An ongoing French judicial investigation into “witness tampering” centres on a secret operation in late 2020 to successfully convince a key witness in the probe into suspected Libyan funding of Nicola Sarkozy’s 2007 presidential election campaign, business intermediary Ziad Takieddine, to publicly retract his statements detailing the illicit funding. Mediapart has gained access to emerging evidence in the witness tampering case, and which throws further light on the links between members of the disparate group behind the operation and the former president’s entourage. Karl Laske and Fabrice Arfi report.
A former executive of European aerospace giant Airbus has been placed under investigation for alleged corruption, criminal conspiracy and money laundering by French magistrates probing the suspected illegal funding of Nicolas Sarkozy’s 2007 presidential election campaign by the regime of the late Libyan dictator Muammar Gaddafi. The move centres on secret payments made to a business intermediary close to the former French president. Fabrice Arfi and Karl Laske report.
The current chairman of the powerful finance committee at the National Assembly, Éric Woerth, has been placed under formal investigation over the affair involving Libyan funding of Nicolas Sarkozy's 2007 election campaign. Member of Parliament Woerth, who was treasurer of Sarkozy's campaign and later budget minister, faces an investigation over “collusion in illicit financing of an election campaign”. It is claim he concealed a massive influx of cash in the campaign accounts. Former president Nicolas Sarkozy is already under investigation in relation to the affair. Fabrice Arfi and Karl Laske report.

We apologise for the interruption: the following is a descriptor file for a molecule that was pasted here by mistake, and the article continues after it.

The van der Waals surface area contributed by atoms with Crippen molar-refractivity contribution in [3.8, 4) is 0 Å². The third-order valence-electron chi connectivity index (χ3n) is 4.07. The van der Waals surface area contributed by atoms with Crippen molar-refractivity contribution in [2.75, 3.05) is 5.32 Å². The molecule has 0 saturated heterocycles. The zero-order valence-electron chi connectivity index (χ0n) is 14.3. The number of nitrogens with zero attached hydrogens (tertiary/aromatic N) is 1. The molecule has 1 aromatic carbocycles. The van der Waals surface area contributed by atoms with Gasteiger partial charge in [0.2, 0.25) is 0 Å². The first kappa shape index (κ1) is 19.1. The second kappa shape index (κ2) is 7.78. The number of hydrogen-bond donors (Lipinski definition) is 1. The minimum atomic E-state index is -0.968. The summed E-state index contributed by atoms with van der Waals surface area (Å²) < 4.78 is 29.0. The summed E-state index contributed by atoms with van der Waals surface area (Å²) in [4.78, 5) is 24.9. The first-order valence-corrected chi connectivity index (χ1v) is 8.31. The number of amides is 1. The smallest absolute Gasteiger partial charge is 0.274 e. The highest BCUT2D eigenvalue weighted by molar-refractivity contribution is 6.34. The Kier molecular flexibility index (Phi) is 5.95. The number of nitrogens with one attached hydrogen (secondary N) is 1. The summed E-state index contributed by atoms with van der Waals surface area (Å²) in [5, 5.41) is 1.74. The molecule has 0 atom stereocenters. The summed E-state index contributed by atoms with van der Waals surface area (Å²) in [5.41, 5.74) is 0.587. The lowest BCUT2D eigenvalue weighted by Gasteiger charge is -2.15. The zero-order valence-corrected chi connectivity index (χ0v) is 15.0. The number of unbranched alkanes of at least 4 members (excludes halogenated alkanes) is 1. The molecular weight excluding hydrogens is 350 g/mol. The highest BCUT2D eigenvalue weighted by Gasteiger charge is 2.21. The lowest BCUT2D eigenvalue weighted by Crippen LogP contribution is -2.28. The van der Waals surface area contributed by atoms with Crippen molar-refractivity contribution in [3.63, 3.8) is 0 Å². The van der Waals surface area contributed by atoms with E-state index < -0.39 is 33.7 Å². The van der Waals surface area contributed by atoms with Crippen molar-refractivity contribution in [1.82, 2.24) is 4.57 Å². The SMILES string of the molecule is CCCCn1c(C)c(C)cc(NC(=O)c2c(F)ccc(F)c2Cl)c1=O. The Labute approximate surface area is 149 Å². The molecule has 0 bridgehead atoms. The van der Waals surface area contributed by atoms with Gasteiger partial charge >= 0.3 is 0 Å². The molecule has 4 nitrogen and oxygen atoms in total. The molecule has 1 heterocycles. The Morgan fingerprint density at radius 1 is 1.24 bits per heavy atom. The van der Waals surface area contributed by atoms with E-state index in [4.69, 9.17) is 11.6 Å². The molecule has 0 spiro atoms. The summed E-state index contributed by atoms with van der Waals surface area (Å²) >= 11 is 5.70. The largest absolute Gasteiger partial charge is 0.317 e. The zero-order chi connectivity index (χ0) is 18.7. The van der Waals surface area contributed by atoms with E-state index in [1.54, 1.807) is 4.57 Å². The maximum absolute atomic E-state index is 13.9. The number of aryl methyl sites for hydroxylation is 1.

In 2009 the former French prime minister Dominique de Villepin was paid nearly half a million euros in money which originated in a Libyan state fund, Mediapart can reveal. Details of the payment, which came via middleman and business Alexandre Djouhri, have been unearthed by investigators examining another 500,000 euro payment, which was made to Nicolas Sarkozy's former right-hand man Claude Guéánt and which passed through a similar route. Villepin has told detectives he was unaware of the Libyan origin of the money. Karl Laske and Fabrice Arfi report.
For a long time Nicolas Sarkozy's former allies avoided personal attacks on the former president, even after they had become his political adversaries in the contest to choose the Right's presidential candidate for 2017. Now, however, the gloves are off and some on the Right are openly talking about the string of political and financial scandals in which the ex-president is currently embroiled. For the first time, report Ellen Salvi and Mathilde Mathieu, Sarkozy now looks politically vulnerable to the sheer weight of the scandals and criticism bearing down on him.